The original Devil May Cry for the PlayStation 2 is one of the most important video games of all time. If nothing else, it is the quintessential action game, more or less setting the foundation for fast-paced action in a 3D environment. Even today, Devil May Cry holds up tremendously well thanks to its air-tight level design and deep mechanics.
It had quite the storied development, however. Devil May Cry began life as the fourth Resident Evil, but development quickly derailed off course and Capcom saw fit to turn the prospective RE4 into a new IP while Resident Evils series creator, Shinji Mikami, worked on the fourth title. With Hideki Kamiya now working on Devil May Cry instead of Resident Evil 4, a new breed of video game was born.
10 The Team Behind DMC1 Never Made Another Devil May Cry
Unfortunately, for as influential and important as Devil May Cry was, the team behind the game never actually got to make a follow-up. Instead, Capcom very quietly started development of a sequel without ever alerting Hideki Kamiya. This, naturally, resulted in the infamous Devil May Cry 2, a game so bad that some fans still refuse to acknowledge it.
Interestingly, Team Little Devil would regroup years later as Team Little Angel in order to work on the first Bayonetta. In many respects, this makes Bayonetta a spiritual sequel of sorts to the first Devil May Cry. If nothing else, it’s certainly the better of the two DMC1 follow-ups.
9 Getting To Know Tony Redgrave
Given that Devil May Cry began life as Resident Evil 4, many fans simply assume that this meant that Dante was originally Leon. In truth, the game that was Resident Evil 4 would have focused on a character named Tony Redgrave, an invincible man with a strange body that allowed him to pull off superhuman feats.
With the shift from RE4 to DMC1, “Tony Redgrave” became Dante’s alias. Interestingly, while the game itself doesn’t focus on Dante’s perceived invincibility, it’s still very much a part of his character. It’s also for the best that Kamiya ultimately chose not to shine any light on this aspect of Dante’s character.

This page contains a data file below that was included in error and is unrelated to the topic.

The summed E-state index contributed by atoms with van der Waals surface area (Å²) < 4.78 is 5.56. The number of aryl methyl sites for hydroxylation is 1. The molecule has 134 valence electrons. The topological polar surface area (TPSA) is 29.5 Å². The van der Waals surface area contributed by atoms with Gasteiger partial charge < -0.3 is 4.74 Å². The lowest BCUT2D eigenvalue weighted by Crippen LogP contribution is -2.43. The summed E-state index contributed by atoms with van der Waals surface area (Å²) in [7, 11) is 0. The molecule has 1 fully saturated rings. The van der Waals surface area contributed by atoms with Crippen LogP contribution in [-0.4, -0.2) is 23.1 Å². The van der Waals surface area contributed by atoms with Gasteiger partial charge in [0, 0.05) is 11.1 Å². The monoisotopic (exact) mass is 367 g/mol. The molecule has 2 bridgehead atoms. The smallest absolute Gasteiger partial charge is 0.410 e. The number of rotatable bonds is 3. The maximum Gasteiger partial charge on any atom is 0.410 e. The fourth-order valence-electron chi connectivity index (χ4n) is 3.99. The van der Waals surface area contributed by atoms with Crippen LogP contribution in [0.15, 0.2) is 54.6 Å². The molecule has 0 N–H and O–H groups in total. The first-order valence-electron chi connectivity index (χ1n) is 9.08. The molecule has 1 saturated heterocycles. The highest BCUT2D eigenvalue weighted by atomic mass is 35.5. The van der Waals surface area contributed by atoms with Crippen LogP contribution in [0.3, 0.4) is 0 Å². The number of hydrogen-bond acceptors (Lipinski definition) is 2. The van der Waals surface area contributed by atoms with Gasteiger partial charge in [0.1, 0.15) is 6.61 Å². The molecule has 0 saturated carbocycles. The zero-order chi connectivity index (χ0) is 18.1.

8 What Devil May Cry Doesn’t Mention About Sparda (The Sword)
At first glance, Sparda (the sword, not the man) kind of blows. Dante can’t use his Devil Trigger and Sparda seems to play like a worse version of Alastor, Dante’s most useful weapon in the game. Unfortunately, this is a case of Devil May Cry failing to convey information properly. Sparda isn’t worse than Alastor by any means.
In fact, on Hard and Dante Must Die, it’s undeniably the best weapon available. On DMD, Devil Trigger no longer heals Dante so there’s no real reason to trigger it outside of the most desperate of moments. Better yet, Dante doesn’t even need Devil Trigger. Sparda is as strong as Alastor in its DT form without the need of transforming. That’s pretty damn useful.
7 The Confused Romance Between Dante & Trish
According to Hideki Kamiya himself, there was never anything romantic between Dante and Trish. Which only makes sense considering Trish is a demonic clone of Dante’s mother. At the same time, the game’s musical score very much presents this idea that Dante and Trish are romantically involved.
It’s impossible to ignore track titles like “I’m Coming,” “Blue Orgasm,” and the ever so subtle “Dante & Trish ~ Seeds of Love.” That last one specifically is the game’s staff roll, but the first two tracks specifically play during the game’s final escape sequence where Dante works together with Trish. Here’s hoping that “Pillow Talk” isn’t referencing Dante and Trish post-game.
6 The Only DMC With An Emphasis On Horror
Well, kind of. Every single Devil May Cry game (with perhaps the exception of DMC4) embraces a gothic-horror aesthetic, but DMC2 through 5 (the reboot included) never go beyond using horror as a visual style. Which is fine— the games don’t need that— but it’s worth noting just how well the first game uses its horror.